Today’s July 24th. It’s just a pretty average day for most folks unless it happens to fall on their birthday or a weekend (unfortunately this year it’s a Tuesday). For me however, July 24th is a big day… it’s the anniversary of the day I quit chewing tobacco.
6 years ago today (July 24th, 2006 for those who don’t want to do the math) I quit killing myself. I started to take control of my life back and started to make a healthier me. I did it for all of the reasons that typically give for wanting to quit dipping or smoking:
- I’ll quit for my wife
- … for my kids
- … for my health
- … because it was too expensive
But most of all, I quit for me. I was sick and tired of being a slave to a little round can in my back pocket. I was also a huge fan of the side pocket of my cargo shorts cause I thought my wife didn’t know it was there. I’m sure she knew and just chose not to fight that particular battle. More proof of just how stupid I was.
I’ve told the story before so I won’t rehash it here, but that morning I woke up and made my decision to quit dipping. It wasn’t an easy decision by any stretch of the imagination, but it was a decision that I’d finally come to on my own. “I” made that decision. Not my wife, not my kids, not my family and not my friends. I did. And that simple fact made all the difference for me. It allowed me to no longer place blame on anyone buy myself. It allowed me to be accountable for the decision that I made and to really own my quit.
As the years have gone by in my quit, I think about the “concept” of my quit less and less. I still visit the KillTheCan.org forums on a daily basis to post roll, I write for this blog, keep the site updated, etc. But I can honestly tell you that I really don’t think about my quit anymore.
Today was different.
Today I thought about my quit. I thought long and hard about it. I thought about where it’s led me and what it’s given me. I thought about the friends that it’s given me, the personal and professional opportunities that it’s presented to me and the pain and suffering it’s caused me. These last 6 years of my quit have not been easy. Those first couple of days were damn near impossible. But as I’ve moved forward with the help of all the people at KillTheCan.org and my family and friends, I’ve learned some stuff about myself.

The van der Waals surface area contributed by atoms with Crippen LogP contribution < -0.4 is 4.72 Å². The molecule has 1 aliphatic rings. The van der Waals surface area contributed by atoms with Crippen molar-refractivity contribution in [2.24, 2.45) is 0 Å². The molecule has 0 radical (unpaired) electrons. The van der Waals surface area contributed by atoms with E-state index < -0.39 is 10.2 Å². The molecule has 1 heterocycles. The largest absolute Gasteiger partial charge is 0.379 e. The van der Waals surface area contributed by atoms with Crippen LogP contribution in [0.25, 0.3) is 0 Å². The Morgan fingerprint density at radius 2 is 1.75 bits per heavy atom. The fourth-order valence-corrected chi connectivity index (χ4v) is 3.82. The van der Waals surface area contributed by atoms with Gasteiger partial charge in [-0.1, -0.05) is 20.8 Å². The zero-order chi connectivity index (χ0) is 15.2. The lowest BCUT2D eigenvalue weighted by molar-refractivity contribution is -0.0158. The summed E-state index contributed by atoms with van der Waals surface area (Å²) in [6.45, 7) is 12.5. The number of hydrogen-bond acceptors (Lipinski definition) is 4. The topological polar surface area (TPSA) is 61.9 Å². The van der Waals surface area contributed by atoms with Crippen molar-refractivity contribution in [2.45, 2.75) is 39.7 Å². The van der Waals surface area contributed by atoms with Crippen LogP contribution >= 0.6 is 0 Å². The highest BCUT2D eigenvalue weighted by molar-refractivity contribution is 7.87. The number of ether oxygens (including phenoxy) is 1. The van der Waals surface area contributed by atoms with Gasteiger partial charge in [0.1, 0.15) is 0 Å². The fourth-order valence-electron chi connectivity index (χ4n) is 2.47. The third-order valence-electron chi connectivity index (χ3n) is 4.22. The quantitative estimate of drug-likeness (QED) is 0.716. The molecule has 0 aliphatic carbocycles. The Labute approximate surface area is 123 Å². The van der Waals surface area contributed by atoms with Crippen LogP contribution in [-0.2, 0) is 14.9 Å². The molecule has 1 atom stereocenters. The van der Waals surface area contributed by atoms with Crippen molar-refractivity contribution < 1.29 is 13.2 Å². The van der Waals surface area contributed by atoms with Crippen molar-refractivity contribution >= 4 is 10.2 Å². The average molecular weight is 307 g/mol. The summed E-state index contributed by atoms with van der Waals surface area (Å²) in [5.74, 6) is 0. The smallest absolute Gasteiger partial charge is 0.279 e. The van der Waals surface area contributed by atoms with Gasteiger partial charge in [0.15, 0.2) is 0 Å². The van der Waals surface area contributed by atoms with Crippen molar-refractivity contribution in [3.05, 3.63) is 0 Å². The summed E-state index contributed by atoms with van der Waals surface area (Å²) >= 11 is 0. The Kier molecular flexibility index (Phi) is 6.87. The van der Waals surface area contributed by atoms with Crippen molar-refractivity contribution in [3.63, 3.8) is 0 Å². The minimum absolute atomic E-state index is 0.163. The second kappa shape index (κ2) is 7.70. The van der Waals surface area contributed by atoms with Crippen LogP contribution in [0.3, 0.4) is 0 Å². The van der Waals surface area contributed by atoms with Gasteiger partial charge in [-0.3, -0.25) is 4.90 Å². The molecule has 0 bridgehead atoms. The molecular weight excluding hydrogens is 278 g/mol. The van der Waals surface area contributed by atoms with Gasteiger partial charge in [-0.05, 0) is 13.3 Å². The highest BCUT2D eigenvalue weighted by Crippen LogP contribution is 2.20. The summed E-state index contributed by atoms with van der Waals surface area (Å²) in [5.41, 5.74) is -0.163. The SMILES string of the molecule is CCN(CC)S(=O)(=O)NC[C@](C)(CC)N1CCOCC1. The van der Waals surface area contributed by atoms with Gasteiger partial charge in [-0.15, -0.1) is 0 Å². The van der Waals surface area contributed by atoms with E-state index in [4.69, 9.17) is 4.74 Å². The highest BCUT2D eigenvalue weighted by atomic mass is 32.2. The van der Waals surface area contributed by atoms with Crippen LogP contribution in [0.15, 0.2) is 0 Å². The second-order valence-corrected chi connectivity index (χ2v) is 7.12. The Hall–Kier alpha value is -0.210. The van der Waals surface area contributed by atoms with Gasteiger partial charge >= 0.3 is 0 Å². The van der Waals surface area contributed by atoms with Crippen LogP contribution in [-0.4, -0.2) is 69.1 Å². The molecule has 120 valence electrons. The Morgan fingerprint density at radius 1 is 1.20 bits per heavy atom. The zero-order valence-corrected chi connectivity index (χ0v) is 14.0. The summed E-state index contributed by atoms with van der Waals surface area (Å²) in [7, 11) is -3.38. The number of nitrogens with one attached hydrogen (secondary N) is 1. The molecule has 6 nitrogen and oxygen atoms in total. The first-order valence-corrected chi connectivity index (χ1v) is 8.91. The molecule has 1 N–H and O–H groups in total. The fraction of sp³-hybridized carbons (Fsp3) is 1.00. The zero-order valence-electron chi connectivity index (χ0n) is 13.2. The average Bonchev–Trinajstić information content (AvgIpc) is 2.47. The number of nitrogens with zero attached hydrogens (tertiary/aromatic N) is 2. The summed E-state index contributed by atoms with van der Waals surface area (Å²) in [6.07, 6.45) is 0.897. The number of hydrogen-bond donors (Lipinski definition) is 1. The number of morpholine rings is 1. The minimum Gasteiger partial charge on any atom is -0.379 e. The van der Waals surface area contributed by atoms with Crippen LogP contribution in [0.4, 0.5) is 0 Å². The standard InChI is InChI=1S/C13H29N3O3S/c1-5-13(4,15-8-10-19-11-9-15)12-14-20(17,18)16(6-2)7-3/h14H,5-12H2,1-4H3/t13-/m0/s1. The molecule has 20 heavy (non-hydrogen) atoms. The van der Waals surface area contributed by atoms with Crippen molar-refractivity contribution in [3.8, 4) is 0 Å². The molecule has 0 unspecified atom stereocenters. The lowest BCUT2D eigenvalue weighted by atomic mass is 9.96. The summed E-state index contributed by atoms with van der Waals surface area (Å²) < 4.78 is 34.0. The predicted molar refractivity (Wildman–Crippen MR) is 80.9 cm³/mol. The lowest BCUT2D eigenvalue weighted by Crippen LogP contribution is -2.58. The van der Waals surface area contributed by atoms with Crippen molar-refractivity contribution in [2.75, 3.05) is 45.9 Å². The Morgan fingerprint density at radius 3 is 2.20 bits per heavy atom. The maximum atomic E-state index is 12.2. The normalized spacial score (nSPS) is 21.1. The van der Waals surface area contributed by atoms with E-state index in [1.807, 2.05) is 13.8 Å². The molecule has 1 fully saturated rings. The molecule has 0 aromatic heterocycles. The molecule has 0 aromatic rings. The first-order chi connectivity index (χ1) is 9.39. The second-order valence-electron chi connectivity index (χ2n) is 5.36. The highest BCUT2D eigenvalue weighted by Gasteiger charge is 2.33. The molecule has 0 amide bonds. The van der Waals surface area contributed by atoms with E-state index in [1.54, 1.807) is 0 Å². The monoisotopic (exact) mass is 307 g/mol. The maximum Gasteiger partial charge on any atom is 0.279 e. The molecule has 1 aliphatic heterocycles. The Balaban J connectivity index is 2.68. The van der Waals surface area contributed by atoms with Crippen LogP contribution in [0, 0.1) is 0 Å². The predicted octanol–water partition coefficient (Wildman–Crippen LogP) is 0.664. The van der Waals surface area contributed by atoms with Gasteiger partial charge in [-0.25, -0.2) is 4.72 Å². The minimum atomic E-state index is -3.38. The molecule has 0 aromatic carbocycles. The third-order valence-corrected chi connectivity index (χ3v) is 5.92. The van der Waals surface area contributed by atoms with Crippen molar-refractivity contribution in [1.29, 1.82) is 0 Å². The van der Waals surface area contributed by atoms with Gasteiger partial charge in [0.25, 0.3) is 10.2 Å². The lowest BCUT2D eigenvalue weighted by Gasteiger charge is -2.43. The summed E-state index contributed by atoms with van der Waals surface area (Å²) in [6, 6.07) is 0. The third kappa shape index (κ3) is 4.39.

I’m still an addict. This is an unfortunate reality but it’s one that I’ve come to accept. Every now and then I’ll catch a whiff of Kodiak at a bar or on the golf course. Every once in a while I’ll have that “what if” thought flutter across my subconscious. I cannot have “just one”. Not now… and not ever. I’ve finally… after all of these years, really and truly accepted that fact. But the acceptance of this fact doesn’t mean that I’m cured. Far from it. It’s just a realization. I will never be cured. And that’s OK. I’m up for the fight.
I still need support. The outpouring of love and support that I’ve received today via Facebook, Twitter, forum messages, texts, phone calls and face to face talks has been absolutely flattering. All of these people took time out of their day to congratulate me and tell me how proud of me they are. No matter how old I get, being told I did a good job means a lot. It makes me feel good and it makes me realize that I don’t tell my wife and kids enough how much they mean to me. At the end of the day, when I say I quit for me, it really means I quit for them…. they’re my everything.
I’m still in a life or death battle. Last night I posted this story to the website: The Story of Randy & His Cancer. Like the Tom Kern story and many others before, it served as a blistering reminder that this is real. Nicotine and tobacco can kill you. I’m not trying to scare folks… this is the truth.
I’m here for the long haul. I’ve thought many times over the last year or so about walking away from KillTheCan.org. Going about my business, being quit and not worrying about blogs, or forums, or websites about how to quit dipping. I’ve been asked many times why I devote so much time and effort to my “Internet friends” who used to chew tobacco. And then I think about that scared guy 6 years ago looking for information on how to quit dipping. It may sound cliche, but if my effort, and the effort of my family at KillTheCan.org will help 1 person get or stay quit… then in my opinion it’s all worth it. The support that I receive from the folks at KTC is second to none and I’ve seen it play out time and time again.
Absolute strangers reach out and help one another defeat their own nicotine demons. When I explain KTC to people they just don’t “get it”. I get it. The brotherhood of KillTheCan.org is bigger than me, bigger than one quit group, bigger than mods or admins. I’m just proud to be a small part of it. I’m absolutely in awe to see the system work time and time again.
Thanks for sticking with me through this rambling. I didn’t intend for this to be so long when I sat down to write it. Thanks to those that offered their kinds words of congratulations and support today. I appreciate it more than you will ever know and I certainly wouldn’t be here today without it.